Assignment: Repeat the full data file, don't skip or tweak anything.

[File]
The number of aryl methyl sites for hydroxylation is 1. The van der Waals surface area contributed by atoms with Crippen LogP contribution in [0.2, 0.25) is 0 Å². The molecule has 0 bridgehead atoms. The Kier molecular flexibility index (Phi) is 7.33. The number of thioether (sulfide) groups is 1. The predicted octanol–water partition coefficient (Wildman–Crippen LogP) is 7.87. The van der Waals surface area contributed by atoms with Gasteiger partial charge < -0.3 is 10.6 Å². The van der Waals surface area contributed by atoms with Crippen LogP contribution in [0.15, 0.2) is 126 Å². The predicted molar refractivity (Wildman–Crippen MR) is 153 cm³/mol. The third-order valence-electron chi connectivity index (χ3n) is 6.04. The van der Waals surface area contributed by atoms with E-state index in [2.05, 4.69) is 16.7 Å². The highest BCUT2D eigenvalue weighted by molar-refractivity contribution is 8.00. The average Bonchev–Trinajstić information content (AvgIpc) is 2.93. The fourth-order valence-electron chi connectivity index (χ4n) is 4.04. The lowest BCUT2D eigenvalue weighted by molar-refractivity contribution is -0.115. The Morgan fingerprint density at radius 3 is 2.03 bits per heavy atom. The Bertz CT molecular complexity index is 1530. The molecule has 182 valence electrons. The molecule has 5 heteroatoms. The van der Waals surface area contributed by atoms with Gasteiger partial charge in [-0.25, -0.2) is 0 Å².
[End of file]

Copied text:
The number of aryl methyl sites for hydroxylation is 1. The van der Waals surface area contributed by atoms with Crippen LogP contribution in [0.2, 0.25) is 0 Å². The molecule has 0 bridgehead atoms. The Kier molecular flexibility index (Phi) is 7.33. The number of thioether (sulfide) groups is 1. The predicted octanol–water partition coefficient (Wildman–Crippen LogP) is 7.87. The van der Waals surface area contributed by atoms with Gasteiger partial charge < -0.3 is 10.6 Å². The van der Waals surface area contributed by atoms with Crippen LogP contribution in [0.15, 0.2) is 126 Å². The predicted molar refractivity (Wildman–Crippen MR) is 153 cm³/mol. The third-order valence-electron chi connectivity index (χ3n) is 6.04. The van der Waals surface area contributed by atoms with E-state index in [2.05, 4.69) is 16.7 Å². The highest BCUT2D eigenvalue weighted by molar-refractivity contribution is 8.00. The average Bonchev–Trinajstić information content (AvgIpc) is 2.93. The fourth-order valence-electron chi connectivity index (χ4n) is 4.04. The lowest BCUT2D eigenvalue weighted by molar-refractivity contribution is -0.115. The Morgan fingerprint density at radius 3 is 2.03 bits per heavy atom. The Bertz CT molecular complexity index is 1530. The molecule has 182 valence electrons. The molecule has 5 heteroatoms. The van der Waals surface area contributed by atoms with Gasteiger partial charge in [-0.25, -0.2) is 0 Å².